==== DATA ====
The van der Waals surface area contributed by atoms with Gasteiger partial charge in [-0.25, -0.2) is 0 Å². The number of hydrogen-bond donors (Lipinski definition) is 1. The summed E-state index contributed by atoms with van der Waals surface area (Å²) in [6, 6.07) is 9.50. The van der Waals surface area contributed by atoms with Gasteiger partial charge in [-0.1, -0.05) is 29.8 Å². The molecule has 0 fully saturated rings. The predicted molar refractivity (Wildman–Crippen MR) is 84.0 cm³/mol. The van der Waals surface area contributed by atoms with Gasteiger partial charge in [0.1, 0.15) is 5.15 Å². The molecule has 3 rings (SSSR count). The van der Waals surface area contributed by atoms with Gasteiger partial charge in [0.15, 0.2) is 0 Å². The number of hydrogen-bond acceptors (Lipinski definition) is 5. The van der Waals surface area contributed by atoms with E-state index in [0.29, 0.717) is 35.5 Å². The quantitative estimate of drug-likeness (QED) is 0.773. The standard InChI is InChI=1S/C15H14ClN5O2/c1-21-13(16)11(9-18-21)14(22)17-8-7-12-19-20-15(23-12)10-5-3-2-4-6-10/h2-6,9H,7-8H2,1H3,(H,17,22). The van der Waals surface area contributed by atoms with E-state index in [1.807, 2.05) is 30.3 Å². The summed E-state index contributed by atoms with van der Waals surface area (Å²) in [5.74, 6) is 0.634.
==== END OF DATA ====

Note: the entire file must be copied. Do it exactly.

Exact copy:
The van der Waals surface area contributed by atoms with Gasteiger partial charge in [-0.25, -0.2) is 0 Å². The number of hydrogen-bond donors (Lipinski definition) is 1. The summed E-state index contributed by atoms with van der Waals surface area (Å²) in [6, 6.07) is 9.50. The van der Waals surface area contributed by atoms with Gasteiger partial charge in [-0.1, -0.05) is 29.8 Å². The molecule has 0 fully saturated rings. The predicted molar refractivity (Wildman–Crippen MR) is 84.0 cm³/mol. The van der Waals surface area contributed by atoms with Gasteiger partial charge in [0.1, 0.15) is 5.15 Å². The molecule has 3 rings (SSSR count). The van der Waals surface area contributed by atoms with Gasteiger partial charge in [0.15, 0.2) is 0 Å². The number of hydrogen-bond acceptors (Lipinski definition) is 5. The van der Waals surface area contributed by atoms with E-state index in [0.29, 0.717) is 35.5 Å². The quantitative estimate of drug-likeness (QED) is 0.773. The standard InChI is InChI=1S/C15H14ClN5O2/c1-21-13(16)11(9-18-21)14(22)17-8-7-12-19-20-15(23-12)10-5-3-2-4-6-10/h2-6,9H,7-8H2,1H3,(H,17,22). The van der Waals surface area contributed by atoms with E-state index in [1.807, 2.05) is 30.3 Å². The summed E-state index contributed by atoms with van der Waals surface area (Å²) in [5.74, 6) is 0.634.